Weeks before the November 18 arrival of the Vineyard’s waterfowl hunting season, I was checking out my shotguns and decoys, refurbishing duck blinds and testing cold weather waders and hip boots for leaks. Now, I am awash in poignant recollections of my early waterfowling days, which began more than 75 years ago, rejoicing that I can still huddle on the edge of a salt marsh under dark, gale-driven clouds waiting for ducks to arrive, and planning a hunt for Thanksgiving afternoon.
Areas on the Vineyard where one may legally hunt have dwindled as dwellings replace bayberries and wind-twisted oaks on the edges of wetlands and salt ponds, and no-trespassing signs proliferate. Anti-hunting sentiment is growing.
One of the most bizarre, albeit succinct, anti-hunting letters I ever received came from a woman whose ire was triggered by one of my New York Times Outdoors columns that dealt with me duck-hunting on Tisbury Great Pond with my son, Jeff.
“We don’t need people like you on the Vineyard,” she wrote, then closed by noting that although she was not a Vineyarder or a Vineyard landowner, she did have Vineyard friends whom she often visited.
I wrote her an equally terse reply, the gist of which was that I arrived on Martha’s Vineyard in 1932, as a boy of 9 with my parents, began duck-hunting a few years later, and had no plans to leave the Island or to stop waterfowling.
My Vineyard duck-hunting had its genesis in a piano crate given me by an aunt, Mrs. Arthur Simmons, who lived next door to my parents’ home in West Tisbury.
With the late Albion Alley Jr. (better known as Little Beany), who had introduced me to Mill Brook and its trout fishing soon after I arrived in West Tisbury, I dragged the crate along the West Tisbury-Edgartown Road, down New Lane, across Etta Luce’s field in a wagon and located it on her land on the eastern edge of Tisbury Great Pond’s upper Town Cove, opposite the Mill Brook marsh.
Beany and I — we were 10 years old — made a door, a sliding window, a bench, and a table for the crate and that fall and winter sat in it with our BB guns waiting for ducks to come to the three or four decoys we had placed out front. The BB guns — suitable only for shooting mice and rats or tin cans — were symbolic fowling pieces. Often, when it got dark we would light a kerosene lantern and play cards.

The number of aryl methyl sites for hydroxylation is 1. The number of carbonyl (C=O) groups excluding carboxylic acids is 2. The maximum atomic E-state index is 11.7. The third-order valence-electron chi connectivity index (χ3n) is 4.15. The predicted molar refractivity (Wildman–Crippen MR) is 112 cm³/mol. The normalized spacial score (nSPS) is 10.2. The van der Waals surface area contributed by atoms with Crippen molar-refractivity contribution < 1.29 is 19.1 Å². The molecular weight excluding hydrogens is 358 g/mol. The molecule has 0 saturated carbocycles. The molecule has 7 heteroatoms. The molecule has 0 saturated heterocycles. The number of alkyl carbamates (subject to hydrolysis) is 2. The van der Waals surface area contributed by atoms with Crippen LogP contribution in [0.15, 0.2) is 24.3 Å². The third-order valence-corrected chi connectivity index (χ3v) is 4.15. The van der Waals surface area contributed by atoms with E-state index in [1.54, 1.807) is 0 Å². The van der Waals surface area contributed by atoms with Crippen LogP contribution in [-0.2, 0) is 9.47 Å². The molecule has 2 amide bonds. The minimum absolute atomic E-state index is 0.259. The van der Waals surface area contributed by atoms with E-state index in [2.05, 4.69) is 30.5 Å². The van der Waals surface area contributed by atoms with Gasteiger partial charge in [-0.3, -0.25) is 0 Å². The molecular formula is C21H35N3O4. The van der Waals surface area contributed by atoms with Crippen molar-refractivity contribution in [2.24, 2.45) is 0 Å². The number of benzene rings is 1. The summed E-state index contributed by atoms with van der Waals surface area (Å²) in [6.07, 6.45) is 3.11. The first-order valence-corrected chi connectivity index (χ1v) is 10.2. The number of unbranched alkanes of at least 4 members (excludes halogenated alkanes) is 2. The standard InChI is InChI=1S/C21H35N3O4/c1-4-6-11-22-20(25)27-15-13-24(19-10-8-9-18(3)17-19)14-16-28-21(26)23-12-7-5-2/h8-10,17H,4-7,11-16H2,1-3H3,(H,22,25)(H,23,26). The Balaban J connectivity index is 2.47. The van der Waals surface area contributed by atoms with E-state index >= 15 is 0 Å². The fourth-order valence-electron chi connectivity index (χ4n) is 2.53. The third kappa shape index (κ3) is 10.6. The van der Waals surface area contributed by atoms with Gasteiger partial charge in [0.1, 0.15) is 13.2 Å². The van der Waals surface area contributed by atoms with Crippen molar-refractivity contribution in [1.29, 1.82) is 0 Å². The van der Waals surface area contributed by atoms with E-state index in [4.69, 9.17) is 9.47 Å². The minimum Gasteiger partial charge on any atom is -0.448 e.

Obviously, we bagged no ducks from our piano crate, but we did get to see how they responded to the decoys and also learned how wind and weather affected their movements, and often we could hear the distant guns of grown-up gunners to the south of us.
Two years later on Christmas Day, I was given my first shotgun, a 20-gauge, single-barreled hammer gun, and a box of shells for it. That afternoon I pulled on my hip boots, took my new gun and walked to where the collapsed remains of our piano crate blind were still visible. The day was bright and there was no wind and I knew that few ducks would be flying, but I had to try.
I crossed the cove over to the marsh, sat on a mounded house of cattails that muskrats had built and looked down the pond toward the ocean.
An hour later a lone black duck came flying toward me low over the water. I didn’t move until it was about 30 yards away, then stood and fired. Its wings folded and it fell on its back a few feet from me, legs paddling slowly in the air.
I bore it home triumphantly, showed it to my parents, then took it out behind the backyard fence to the table where I cleaned fish and picked chickens, and learned that picking a wild duck requires a lot more effort than doing the same to barnyard fowl.
In that era, a boy walking down the road or across the fields with shotgun in hand caused no consternation among adults. Duck-hunting was an accepted aspect of the fall and winter scene.
One year I even had a duck blind in the swamp at the head of the Mill Pond in West Tisbury. No one complained, and sometimes when I left that blind late in the day I would walk to the general store, now known as Alley’s, lean my fowling piece against the porch wall and go inside to listen to the old-timers gathered around the wood-burning, pot-bellied iron stove.
I soon learned the limits of my little 20-gauge, and also learned to pass up difficult shots.
I eventually got so that I could count on one duck for every two shells expended. Economics prompted this. In summers I worked on Carl Magnuson’s farm hoeing corn for ten cents an hour, and I recall that 20-gauge shells cost about a nickel each in that era. I gave half of my earnings to mother, so my spending money was scarce.
At that time, Little Beany’s father, Albion Alley Sr., or Big Beany, was head clerk at Charlie Turner’s general store in West Tisbury, and, a few years later, the owner. He was kind enough to “break” boxes of shells for me, selling me two, three or four rounds at a time.
Sometimes when I ran out of money, mother would give me a quarter to buy ammunition, and it was understood that food for the table — whether duck, Canada goose, rabbit, or even an occasional quail — would be brought home.
Since then, I have pursued waterfowl as far north as James Bay and as far south as the Yucatán Peninsula, but my happiest hunting hours are spent with my son Jeff or my companion Ruth Kirchmeier on a Vineyard salt marsh, scanning the skies for ducks, as the surf moans on the distant barrier beach.
Nelson Bryant of West Tisbury was for almost 40 years the outdoor columnist for The New York Times. As a young man, he participated in the D-Day invasion with the 82nd Airborne. Later he became managing editor of the Daily Eagle in Claremont, New Hampshire and then a dockbuilder on the Vineyard, before beginning a career as a columnist that would take him around the world and back again to the Vineyard. Island Life will appear in The Times from time to time.